Matthea Harvey is one of America’s quirkiest poets. So it is no surprise that her illustrated tale THE LITTLE GENERAL AND THE GIANT SNOWFLAKE is completely charming. In the tradition of an Oscar Wilde fairy tale–suitable for children yet pointedly amusing for adults–the story’s hero is a small but Mussolini-esque general, a person who wants order. The appearance of a giant snowflake interrupts the existence of a man who is reading about how to alphabetize his attic. It results in change, understanding, peace, and lunch.
The book is tender-hearted but delivers a real message about the power of imagination. Illustrations by Elizabeth Zechel include some very cuddly lemmings and some very crystalline flakes.
From Tin House Books.


Miam Sagan held the following interview with Matthea Harvey. As posted on Our Descent Into Madness Blog on September 22, 2007.
1. HOW DO YOU DO IT? That is, what makes your mind so quirky? How do you let it dash around like that? And what makes you so brave you can put it into poems?
It’s hard to describe the view when you’re the porthole. I certainly can’t see the whole ship. I think poems, those little neuron-traps, give the most accurate pictures of what’s going on in a particular head and/or heart.
2. Daisy Bond said she thought the first book–BATH TUB–was more about poetry and MODERN LIFE more about politics–or reaching out beyond the usual poetry audience. What do you think?
Daisy’s right in that Pity the Bathtub Its Forced Embrace of the Human Form was more about the act of making. I was thinking about how art and reality do or do not match up (although I couldn’t have told you that while I was writing the poems). With Modern Life, I wasn’t thinking about audience—I was just testing my internal tuning forks, trying to hear their humming. The notes of terror I began to explore are certainly ones that seem to be sounding in more people since 9/11. I was already writing poems about dividing lines and the series of poems “The Future of Terror” and “Terror of the Future” continued that idea. The series is set in an apocalyptic landscape, but “The Future of Terror” poems focus on the military and “Terror of the Future” poems describe civilians. The two groups are divided and rarely interact, but they’re both equally lost, looking for order or meaning anywhere they can.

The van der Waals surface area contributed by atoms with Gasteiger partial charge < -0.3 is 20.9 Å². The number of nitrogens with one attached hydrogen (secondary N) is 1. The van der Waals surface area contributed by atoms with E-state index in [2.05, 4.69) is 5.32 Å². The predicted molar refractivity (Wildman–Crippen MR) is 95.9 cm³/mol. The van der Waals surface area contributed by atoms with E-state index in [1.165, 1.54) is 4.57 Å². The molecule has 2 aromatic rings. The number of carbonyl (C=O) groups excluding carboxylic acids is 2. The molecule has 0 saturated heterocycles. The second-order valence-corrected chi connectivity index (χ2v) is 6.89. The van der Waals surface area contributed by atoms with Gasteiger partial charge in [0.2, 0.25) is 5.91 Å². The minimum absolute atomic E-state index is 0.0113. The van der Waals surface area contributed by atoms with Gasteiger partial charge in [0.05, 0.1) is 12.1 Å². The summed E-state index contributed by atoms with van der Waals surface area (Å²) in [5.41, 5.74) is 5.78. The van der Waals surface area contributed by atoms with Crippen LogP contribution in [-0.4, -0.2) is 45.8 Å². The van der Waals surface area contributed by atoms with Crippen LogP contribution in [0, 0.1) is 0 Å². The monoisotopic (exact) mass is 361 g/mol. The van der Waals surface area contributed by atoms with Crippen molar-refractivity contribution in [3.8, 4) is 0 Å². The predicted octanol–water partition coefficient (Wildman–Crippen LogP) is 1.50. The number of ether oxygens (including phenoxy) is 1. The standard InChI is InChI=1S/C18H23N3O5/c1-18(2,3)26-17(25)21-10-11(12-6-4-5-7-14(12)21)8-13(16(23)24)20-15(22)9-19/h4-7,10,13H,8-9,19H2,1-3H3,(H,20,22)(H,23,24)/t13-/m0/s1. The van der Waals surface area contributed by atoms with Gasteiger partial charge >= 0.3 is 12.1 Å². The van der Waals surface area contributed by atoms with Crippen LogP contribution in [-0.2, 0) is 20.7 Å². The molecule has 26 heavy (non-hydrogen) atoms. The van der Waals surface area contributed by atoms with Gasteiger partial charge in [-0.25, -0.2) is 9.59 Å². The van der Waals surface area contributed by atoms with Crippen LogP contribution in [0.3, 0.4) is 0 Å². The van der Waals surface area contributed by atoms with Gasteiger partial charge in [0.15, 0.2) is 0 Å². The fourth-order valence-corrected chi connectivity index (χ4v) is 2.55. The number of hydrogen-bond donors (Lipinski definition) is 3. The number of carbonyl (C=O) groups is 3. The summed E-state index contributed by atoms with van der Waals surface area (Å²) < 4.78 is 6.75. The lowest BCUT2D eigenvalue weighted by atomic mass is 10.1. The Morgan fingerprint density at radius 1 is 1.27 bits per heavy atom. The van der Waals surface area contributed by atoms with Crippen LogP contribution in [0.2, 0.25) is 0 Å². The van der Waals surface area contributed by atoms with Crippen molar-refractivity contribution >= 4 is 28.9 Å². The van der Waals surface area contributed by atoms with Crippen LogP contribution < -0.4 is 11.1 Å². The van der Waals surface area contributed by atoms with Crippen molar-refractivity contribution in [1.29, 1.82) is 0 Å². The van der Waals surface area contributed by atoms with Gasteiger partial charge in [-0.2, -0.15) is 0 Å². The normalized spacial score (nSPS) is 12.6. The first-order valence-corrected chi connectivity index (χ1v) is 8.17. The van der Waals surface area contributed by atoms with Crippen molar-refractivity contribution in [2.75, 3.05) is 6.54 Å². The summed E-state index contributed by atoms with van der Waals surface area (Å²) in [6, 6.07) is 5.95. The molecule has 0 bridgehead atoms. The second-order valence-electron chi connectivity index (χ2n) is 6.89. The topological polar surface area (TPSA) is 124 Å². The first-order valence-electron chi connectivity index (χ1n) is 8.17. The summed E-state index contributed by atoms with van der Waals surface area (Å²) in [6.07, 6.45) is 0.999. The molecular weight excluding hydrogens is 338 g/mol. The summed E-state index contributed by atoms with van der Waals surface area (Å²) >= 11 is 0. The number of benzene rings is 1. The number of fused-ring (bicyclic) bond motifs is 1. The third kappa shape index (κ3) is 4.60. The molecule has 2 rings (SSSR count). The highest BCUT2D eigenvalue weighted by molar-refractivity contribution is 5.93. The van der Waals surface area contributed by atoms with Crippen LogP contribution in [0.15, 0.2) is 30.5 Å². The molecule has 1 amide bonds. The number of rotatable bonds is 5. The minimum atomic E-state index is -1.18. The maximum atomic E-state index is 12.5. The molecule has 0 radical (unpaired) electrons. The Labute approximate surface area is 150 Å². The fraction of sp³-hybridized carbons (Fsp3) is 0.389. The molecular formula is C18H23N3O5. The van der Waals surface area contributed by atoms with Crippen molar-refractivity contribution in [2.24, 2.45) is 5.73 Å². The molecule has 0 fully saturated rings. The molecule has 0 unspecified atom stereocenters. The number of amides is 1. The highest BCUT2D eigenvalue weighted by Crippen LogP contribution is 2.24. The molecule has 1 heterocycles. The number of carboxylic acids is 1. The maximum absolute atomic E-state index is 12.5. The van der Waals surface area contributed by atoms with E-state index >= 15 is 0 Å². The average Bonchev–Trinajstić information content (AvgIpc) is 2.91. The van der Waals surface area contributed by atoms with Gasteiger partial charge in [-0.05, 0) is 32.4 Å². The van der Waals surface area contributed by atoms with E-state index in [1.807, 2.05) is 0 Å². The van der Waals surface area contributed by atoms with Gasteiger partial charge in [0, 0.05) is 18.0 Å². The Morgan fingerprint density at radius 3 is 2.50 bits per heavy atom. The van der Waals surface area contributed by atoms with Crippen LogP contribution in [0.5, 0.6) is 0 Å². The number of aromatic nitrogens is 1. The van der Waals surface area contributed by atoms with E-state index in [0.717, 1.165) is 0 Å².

3. Are there events that trigger the poems, like 9/11 seemingly buried in some of these, or are you tracking something inward–perception, language?
After seeing the first tower fall on 9/11, I remember walking into the East Village with my then boyfriend (now husband) Rob and thinking/feeling that it might really be the end of the world. I’m sure that changed me, but how, I’m not sure. Different poems had different triggers. “Bird Park” had a simple linguistic trigger—I liked the idea of transforming a “bird park” into a “word park. “Dinna’ Pig” is a phrase that just appeared in my head, so then I spent a long time thinking about what that name might mean and what poem might emerge from it. Others start with a curiosity—what would it be like to be one of the men sitting inside the Trojan Horse, what would it be like if you could hear what every single person in the park was thinking?
4. What question do you never get asked that you would like to answer?
Q: What frivolous thing would you invest in if you had millions of dollars?
A: Animal miniaturization.

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